In an industry regulated by stringent FDA guidelines, the ability to provide data reports that prove specific parameters, such as the pH and conductivity levels mentioned above, are being met is invaluable. Today’s electronic monitoring applications generate detailed reports on water quality and system performance that can be used to validate final product quality and support one’s quality control program.

Additionally, these reports can prove priceless should a breach in quality occur at the plant. Because product quality parameters are being constantly monitored, plant managers and quality department personnel can determine where and when the contamination occurred, thus reducing the time delays associated with retesting all of the product stock and eliminating the need to discard stock that was not adversely affected. Most importantly, contamination events can be proactively identified before product goes to market to avoid costly product recalls that can harm consumer perception and result in fines from regulatory agencies.

Historical Operating Data Improves Efficiency

Perhaps one of the most beneficial aspects of performance monitoring applications is automation. By electronically monitoring system performance and quality parameters, manufacturers are able to minimize the chance of human error. The equipment becomes a second set of eyes for the quality department, alerting personnel to negative situations that may have otherwise gone unnoticed. Additionally, plant trends can be monitored over time, creating historical operating data that can help plant managers proactively address equipment or quality issues before they cause disruptions.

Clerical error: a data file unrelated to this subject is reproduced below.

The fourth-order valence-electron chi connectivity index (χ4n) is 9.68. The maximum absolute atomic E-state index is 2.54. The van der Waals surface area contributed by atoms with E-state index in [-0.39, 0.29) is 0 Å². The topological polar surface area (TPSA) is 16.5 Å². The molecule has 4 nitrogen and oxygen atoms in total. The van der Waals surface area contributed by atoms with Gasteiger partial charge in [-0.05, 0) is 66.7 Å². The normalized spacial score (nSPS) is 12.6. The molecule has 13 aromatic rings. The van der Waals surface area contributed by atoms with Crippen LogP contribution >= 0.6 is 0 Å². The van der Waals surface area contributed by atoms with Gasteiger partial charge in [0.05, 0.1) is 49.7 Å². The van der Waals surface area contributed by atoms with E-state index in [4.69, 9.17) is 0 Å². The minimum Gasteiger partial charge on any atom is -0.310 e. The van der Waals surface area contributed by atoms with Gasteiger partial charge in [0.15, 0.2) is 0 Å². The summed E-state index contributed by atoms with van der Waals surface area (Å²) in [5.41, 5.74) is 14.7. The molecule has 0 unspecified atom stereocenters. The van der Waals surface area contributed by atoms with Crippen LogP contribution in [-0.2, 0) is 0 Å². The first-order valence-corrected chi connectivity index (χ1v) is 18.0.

And, with access to accurate real-time trending data, plant managers can predict when equipment maintenance needs to occur, such as changing filters or cleaning membranes. Maintenance sessions can then be scheduled without interrupting plant operations. Predictive plant maintenance ultimately leads to a leaner, more efficient plant, and one that is not stymied by production delays associated with equipment failures.

A New Frontier in Electronic Monitoring

The next generation of advanced electronic monitoring applications can enable plant managers to monitor any and all water treatment equipment, regardless of its accessibility within the plant. With wireless capabilities, plant managers can monitor equipment up to 200 feet away from the installation using a remote display to detect potential problems before they occur. Equipment can also be remotely monitored for maintenance issues, such as salt regeneration and software updates.

Along with wireless remote capabilities, some forward-thinking food and beverage manufacturers have begun to embrace telemetry services to streamline their equipment monitoring and maintenance processes. When using a telemetry service, plant managers can connect water treatment equipment to trained service technicians. As a result, equipment monitoring is left in the hands of experts in a central location, freeing up plant personnel to focus on their core competencies. And, should an error occur, both the service technicians and plant manager are made instantly aware—allowing the equipment to be serviced locally.

Minimizing risk and reducing process downtime is a significant factor to the success of today’s food and beverage manufacturers. Electronic monitoring applications, and advanced remote and telemetry options can help avoid system failure, reduce potential production delays and decrease overall operating costs, all the while ensuring high-quality water continuously flows through the plant.

For more information please e-mail Orvidas via ed.orvidas@culligan.com or visit www.culliganmatrixsolutions.com.